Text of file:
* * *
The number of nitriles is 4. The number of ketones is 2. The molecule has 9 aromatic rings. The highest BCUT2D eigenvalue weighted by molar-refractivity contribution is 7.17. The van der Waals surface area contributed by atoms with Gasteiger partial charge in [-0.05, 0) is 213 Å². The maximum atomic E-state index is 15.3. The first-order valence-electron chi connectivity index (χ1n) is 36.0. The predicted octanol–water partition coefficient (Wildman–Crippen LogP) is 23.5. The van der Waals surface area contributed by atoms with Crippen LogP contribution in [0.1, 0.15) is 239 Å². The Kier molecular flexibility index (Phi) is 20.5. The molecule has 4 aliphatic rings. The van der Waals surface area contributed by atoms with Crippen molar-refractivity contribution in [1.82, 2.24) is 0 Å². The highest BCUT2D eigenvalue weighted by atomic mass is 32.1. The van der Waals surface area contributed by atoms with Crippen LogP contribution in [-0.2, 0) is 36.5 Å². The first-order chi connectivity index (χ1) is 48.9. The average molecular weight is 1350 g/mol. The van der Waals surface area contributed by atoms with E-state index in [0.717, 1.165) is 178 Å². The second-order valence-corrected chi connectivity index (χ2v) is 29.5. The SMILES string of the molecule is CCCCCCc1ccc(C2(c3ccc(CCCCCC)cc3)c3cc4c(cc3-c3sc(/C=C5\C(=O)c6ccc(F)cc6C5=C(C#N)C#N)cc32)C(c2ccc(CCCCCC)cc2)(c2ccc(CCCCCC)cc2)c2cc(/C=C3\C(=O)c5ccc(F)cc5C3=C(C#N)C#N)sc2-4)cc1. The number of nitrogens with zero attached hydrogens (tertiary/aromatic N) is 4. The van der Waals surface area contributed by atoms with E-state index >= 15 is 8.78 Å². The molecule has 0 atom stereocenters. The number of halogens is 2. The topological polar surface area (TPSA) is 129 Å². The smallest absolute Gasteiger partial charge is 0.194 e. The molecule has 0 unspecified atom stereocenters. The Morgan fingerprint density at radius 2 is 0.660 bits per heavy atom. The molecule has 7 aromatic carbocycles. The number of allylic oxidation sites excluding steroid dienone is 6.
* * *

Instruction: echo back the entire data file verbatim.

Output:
The number of nitriles is 4. The number of ketones is 2. The molecule has 9 aromatic rings. The highest BCUT2D eigenvalue weighted by molar-refractivity contribution is 7.17. The van der Waals surface area contributed by atoms with Gasteiger partial charge in [-0.05, 0) is 213 Å². The maximum atomic E-state index is 15.3. The first-order valence-electron chi connectivity index (χ1n) is 36.0. The predicted octanol–water partition coefficient (Wildman–Crippen LogP) is 23.5. The van der Waals surface area contributed by atoms with Crippen LogP contribution in [0.1, 0.15) is 239 Å². The Kier molecular flexibility index (Phi) is 20.5. The molecule has 4 aliphatic rings. The van der Waals surface area contributed by atoms with Crippen molar-refractivity contribution in [1.82, 2.24) is 0 Å². The highest BCUT2D eigenvalue weighted by atomic mass is 32.1. The van der Waals surface area contributed by atoms with Crippen LogP contribution in [-0.2, 0) is 36.5 Å². The first-order chi connectivity index (χ1) is 48.9. The average molecular weight is 1350 g/mol. The van der Waals surface area contributed by atoms with E-state index in [0.717, 1.165) is 178 Å². The second-order valence-corrected chi connectivity index (χ2v) is 29.5. The SMILES string of the molecule is CCCCCCc1ccc(C2(c3ccc(CCCCCC)cc3)c3cc4c(cc3-c3sc(/C=C5\C(=O)c6ccc(F)cc6C5=C(C#N)C#N)cc32)C(c2ccc(CCCCCC)cc2)(c2ccc(CCCCCC)cc2)c2cc(/C=C3\C(=O)c5ccc(F)cc5C3=C(C#N)C#N)sc2-4)cc1. The number of nitrogens with zero attached hydrogens (tertiary/aromatic N) is 4. The van der Waals surface area contributed by atoms with E-state index >= 15 is 8.78 Å². The molecule has 0 atom stereocenters. The number of halogens is 2. The topological polar surface area (TPSA) is 129 Å². The smallest absolute Gasteiger partial charge is 0.194 e. The molecule has 0 unspecified atom stereocenters. The Morgan fingerprint density at radius 2 is 0.660 bits per heavy atom. The molecule has 7 aromatic carbocycles. The number of allylic oxidation sites excluding steroid dienone is 6.